Edward De Bono
This article first appeared September 1, 2010.
Today we are thrilled to be speaking with world-renowned author Edward De Bono, who is globally known as the godfather of creative thinking. In a fascinating interview, De Bono explains why entrepreneurs and managers around the world are not doing enough to foster creative thinking in their organisations, reveals why organisations need a chief ideas officer and provides a unique solution to Australia’s hung parliament impasse. Edward, can we start with a definition of creative thinking?
First of all creative thinking at the end of it has to have a real value. Now, the reason I say that is too many people believe creativity is just being different for the sake of being different and that’s not good enough. In the end you have to say that’s a real value so that’s very important. Creative thinking means doing something which is new, has not been done before and yet which delivers value. And there’s a mathematical need for creativity, because as we go through life and get more and more information we build up a model, we add to it, add to it, add to it, suddenly the point comes where we’ve really got enough information to completely restructure the model and look at things differently.
Are entrepreneurs naturally good at creative thinking?
Well the answer is yes in the sense that they probably would not have been entrepreneurs unless they had some idea. So the answer is yes, of course the personality characteristics of an entrepreneur are pretty important too. But the question is whether they go on being creative and that is a different matter. The answer is I would say often usually yes, but not necessarily.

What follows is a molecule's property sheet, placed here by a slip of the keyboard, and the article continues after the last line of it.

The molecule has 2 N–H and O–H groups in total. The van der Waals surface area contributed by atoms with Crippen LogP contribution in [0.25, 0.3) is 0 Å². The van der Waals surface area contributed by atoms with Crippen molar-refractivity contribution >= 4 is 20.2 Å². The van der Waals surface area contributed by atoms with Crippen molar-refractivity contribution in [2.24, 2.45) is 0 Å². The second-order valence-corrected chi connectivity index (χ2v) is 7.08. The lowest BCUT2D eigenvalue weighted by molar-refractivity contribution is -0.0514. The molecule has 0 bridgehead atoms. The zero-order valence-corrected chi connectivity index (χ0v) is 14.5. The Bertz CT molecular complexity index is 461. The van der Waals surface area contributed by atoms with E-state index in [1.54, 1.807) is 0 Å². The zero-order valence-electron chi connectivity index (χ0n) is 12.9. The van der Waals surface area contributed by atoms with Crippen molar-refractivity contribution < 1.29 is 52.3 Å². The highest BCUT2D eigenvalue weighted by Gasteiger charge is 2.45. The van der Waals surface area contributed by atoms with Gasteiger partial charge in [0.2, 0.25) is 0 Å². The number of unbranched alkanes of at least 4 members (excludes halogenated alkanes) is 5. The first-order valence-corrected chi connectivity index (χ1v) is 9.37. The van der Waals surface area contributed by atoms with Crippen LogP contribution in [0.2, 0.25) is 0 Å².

Following on from that, are entrepreneurs good at encouraging creative thinking in their own businesses or teams?
Well, that I’m not sure about. I think they might be good at listening to new ideas, but that doesn’t necessarily mean that they actually encourage them. So I have an in-between position on that. I wouldn’t say they’re not good but I wouldn’t say they’re exceptionally good at encouraging it.
What are some of the things an entrepreneur can do to foster creative thinking?
I think first of all to ask people around them and their staff to think about certain things. Have a sort of hit list which everyone can see on their computers, on the noticeboard or whatever. Ask people for new ideas about this, whether it’s marketing, whether it’s product, whether it’s service, whether it’s finance - ask people to focus on it and come up with ideas. Mostly people don’t focus on something because they’re not asked to focus on it. So having a hit list is a big step.
And the second step is having someone in the organisation that’s designated to listen to or receive ideas, because having to persuade your immediate boss about something they are not very interested in doesn’t make much sense. So a chief ideas officer or someone to whom you go to with an idea and say “listen, I’ve got this idea” and he encourages you.
Your ideas officer would be there to put them forward and show his own production. But you need something of the sort, because people just think ideas drop like apples from a tree on your head and it happens by chance. But making a deliberate attempt can be quite productive.